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Capital One Data Breach Impacting millions of users

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posted on Jul, 30 2019 @ 10:17 AM
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Insider threat programs are never mature enough in most organizations, or in situations such as this, third-party vendor security measures. Your vendors should be the absolute last people you trust, even with right to audit in your contract. As far as exploiting a vulnerability, yeah, I doubt that. Unless by vulnerability you mean an insecure design of the software that just allowed anyone on the "trusted" network to log in.

Zero trust networking now!




posted on Jul, 30 2019 @ 10:47 AM
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a reply to: opethPA


I can tell you from personal experience that I disagree that a small portion of white collar crimes are convicted.


I didn't word my response on that very well. What I meant to say was that when the feds decide to charge someone for a white collar crime, they usually only focus on one of those crimes instead of the many others they committed before they were charged. Maybe if the feds focused on all of the crimes they commit before charging them, they would get longer sentences. Then again, that would drag out their investigations longer and allow the criminal to commit more crimes before going to prison at all.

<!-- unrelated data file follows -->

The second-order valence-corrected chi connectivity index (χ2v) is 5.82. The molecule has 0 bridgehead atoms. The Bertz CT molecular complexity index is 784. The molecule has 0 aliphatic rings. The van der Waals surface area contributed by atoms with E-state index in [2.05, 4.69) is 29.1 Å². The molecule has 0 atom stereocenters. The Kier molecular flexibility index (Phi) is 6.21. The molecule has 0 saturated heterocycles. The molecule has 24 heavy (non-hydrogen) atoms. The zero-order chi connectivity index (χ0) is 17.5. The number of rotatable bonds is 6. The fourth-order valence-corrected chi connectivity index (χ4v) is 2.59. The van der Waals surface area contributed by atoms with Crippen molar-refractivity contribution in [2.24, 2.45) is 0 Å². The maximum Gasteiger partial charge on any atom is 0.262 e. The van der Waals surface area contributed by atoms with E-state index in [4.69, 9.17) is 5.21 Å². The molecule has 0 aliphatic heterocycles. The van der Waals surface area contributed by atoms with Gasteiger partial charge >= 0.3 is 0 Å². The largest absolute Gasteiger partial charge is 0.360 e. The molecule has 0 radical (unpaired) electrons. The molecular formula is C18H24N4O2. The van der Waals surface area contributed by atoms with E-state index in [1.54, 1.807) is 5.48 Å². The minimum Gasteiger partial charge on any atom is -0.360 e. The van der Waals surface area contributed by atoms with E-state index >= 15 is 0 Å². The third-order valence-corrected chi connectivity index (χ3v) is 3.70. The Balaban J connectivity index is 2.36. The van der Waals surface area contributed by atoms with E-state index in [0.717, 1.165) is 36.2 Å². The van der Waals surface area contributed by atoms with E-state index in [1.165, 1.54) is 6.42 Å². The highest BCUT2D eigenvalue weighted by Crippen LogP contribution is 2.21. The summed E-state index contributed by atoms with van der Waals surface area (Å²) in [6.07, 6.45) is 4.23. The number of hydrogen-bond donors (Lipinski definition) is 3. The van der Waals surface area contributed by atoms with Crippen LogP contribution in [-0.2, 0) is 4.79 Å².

I agree with you on the rest of your post.



posted on Jul, 30 2019 @ 11:00 AM
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a reply to: dfnj2015

You mean as a bank, it might not be a great idea to store all of your customers personal information with another company, who employs people that you don't know, that you didn't hire, that you haven't vetted? And then you operate as if nothing could go wrong. Brilliant!



posted on Jul, 30 2019 @ 06:28 PM
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a reply to: opethPA

Yup, they sent everyone emails offering free credit and identity theft monitoring.
How about waving the bill Capital One.



posted on Jul, 30 2019 @ 09:27 PM
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originally posted by: CriticalStinker
a reply to: opethPA

$125, AND up to $250 more (at $25 per hour) if you can prove you spent 10 hours of your time on hack-related stuff, I think. I know it's $25 per hour, up to a 10 hour max for time spent on...something. Not recovery efforts for stolen money/ID theft, they want documentation for that. The $25 p/h one is different, I don't think it requires any proof at all, just your good word?


Correct. If it's more than ten hours you must show proof. For example, if you spent personal time checking your statements, signing up for credit protection/monitoring, etc.


edit on 30-7-2019 by HalWesten because: (no reason given)



posted on Jul, 30 2019 @ 09:56 PM
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Yikes, and I thought the PSN hack from a few years ago was a bummer.
Glad Im not with these people, though they probably have my info too the way it's swapped around like STDs on spring break




 
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